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A wild ride to a social train wreck



Statue of Atlas, that became the cover illustration for Atlas Shrugged. Is the Third Option a variation on this theme?

You are on a train making a wild run to a certain wreck. You try to stop it. Nobody is willing to help you. You can either ride the train to the inevitable smash-up. Or you can jump. And somewhere out there, someone is already telling those who should be your friends to jump off the train. Jump where? Into what? You don’t know. But someday you’ll have to find out. That is the dilemma that Strike Productions’ new movie, Atlas Shrugged, Part One, sets for you.

Setting the scene

The opening scene, showing a fast-freight train hitting a split rail and jumping the track, plays out against a chilling montage of an America that is all too likely. American in 2016 is not a pleasant place to live. Gasoline sells for thirty-seven dollars (you read that right) per gallon. Airline travel has stopped completely. Rail travel has come back, but even that is unreliable and often dangerous. Major superhighways fall apart, oil imports are no longer available. The United States Navy has grown so weak that it cannot cope with a pirate who sails the Atlantic and seizes “government relief ships” with impunity. And the American people accept this! More than that, they know that a Second Great Depression is setting in. The headlines scream about that all the time. The people read them and sarcastically ask,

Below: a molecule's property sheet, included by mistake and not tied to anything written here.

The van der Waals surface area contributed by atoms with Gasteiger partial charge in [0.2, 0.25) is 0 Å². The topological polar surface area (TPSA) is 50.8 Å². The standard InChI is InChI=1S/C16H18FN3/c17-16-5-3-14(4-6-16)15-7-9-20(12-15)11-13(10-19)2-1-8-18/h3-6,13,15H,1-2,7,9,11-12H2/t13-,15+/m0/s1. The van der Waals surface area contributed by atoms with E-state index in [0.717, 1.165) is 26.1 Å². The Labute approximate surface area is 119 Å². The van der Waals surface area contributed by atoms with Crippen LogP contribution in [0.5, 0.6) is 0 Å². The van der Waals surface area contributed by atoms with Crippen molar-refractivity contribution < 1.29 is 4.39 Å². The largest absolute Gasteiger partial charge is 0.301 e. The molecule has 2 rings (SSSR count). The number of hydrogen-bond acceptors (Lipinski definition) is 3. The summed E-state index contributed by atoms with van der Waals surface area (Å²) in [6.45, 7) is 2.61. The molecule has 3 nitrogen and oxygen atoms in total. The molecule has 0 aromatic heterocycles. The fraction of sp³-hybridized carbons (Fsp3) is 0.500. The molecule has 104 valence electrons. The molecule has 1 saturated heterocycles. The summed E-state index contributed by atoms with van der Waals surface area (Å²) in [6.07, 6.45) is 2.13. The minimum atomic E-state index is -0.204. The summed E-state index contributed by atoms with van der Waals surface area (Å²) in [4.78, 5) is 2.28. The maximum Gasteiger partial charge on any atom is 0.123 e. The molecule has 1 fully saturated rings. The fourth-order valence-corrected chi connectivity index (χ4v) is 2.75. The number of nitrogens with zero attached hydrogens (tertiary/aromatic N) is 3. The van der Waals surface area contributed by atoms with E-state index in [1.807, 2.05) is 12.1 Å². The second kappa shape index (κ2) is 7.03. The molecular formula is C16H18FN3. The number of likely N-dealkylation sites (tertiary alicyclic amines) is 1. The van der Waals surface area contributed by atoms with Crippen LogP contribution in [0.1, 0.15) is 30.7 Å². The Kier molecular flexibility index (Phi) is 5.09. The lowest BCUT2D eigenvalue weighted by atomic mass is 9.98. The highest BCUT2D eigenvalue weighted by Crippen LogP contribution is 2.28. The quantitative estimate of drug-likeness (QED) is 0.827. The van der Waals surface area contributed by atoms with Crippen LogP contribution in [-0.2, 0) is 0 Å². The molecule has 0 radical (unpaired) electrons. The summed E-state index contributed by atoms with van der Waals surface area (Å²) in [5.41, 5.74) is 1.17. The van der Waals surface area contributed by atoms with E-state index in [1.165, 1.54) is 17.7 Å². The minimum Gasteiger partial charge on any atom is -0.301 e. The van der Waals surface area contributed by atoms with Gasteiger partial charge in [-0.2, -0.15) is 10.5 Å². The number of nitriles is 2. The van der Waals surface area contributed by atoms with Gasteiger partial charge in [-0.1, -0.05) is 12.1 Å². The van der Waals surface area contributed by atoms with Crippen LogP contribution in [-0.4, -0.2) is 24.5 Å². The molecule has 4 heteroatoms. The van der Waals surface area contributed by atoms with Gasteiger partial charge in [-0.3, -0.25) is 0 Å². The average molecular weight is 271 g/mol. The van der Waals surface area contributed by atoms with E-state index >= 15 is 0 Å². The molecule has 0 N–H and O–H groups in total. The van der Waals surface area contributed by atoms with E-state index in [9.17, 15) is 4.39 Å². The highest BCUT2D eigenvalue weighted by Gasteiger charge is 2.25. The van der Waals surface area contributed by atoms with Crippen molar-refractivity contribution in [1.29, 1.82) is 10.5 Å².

Who is John Galt?

Three people, at least, are not content to let things slide. Two of them, Dagny Taggart (Taylor Schilling) and Henry Rearden (Grant Bowler), are determined to stop the slide. Small thanks they get, though: Dagny Taggart has to fight the economic slide with one hand, and her no-good brother (technically her boss) with the other. Henry Rearden has the worst collection of grasping, mooching hangers-on that you can imagine in his house. They try to live with it, and the interference from a set of government bureaucrats and their cronies that seem to have come right out of today’s headlines. (Think Solyndra on one side and the Keystone Pipeline on the other.)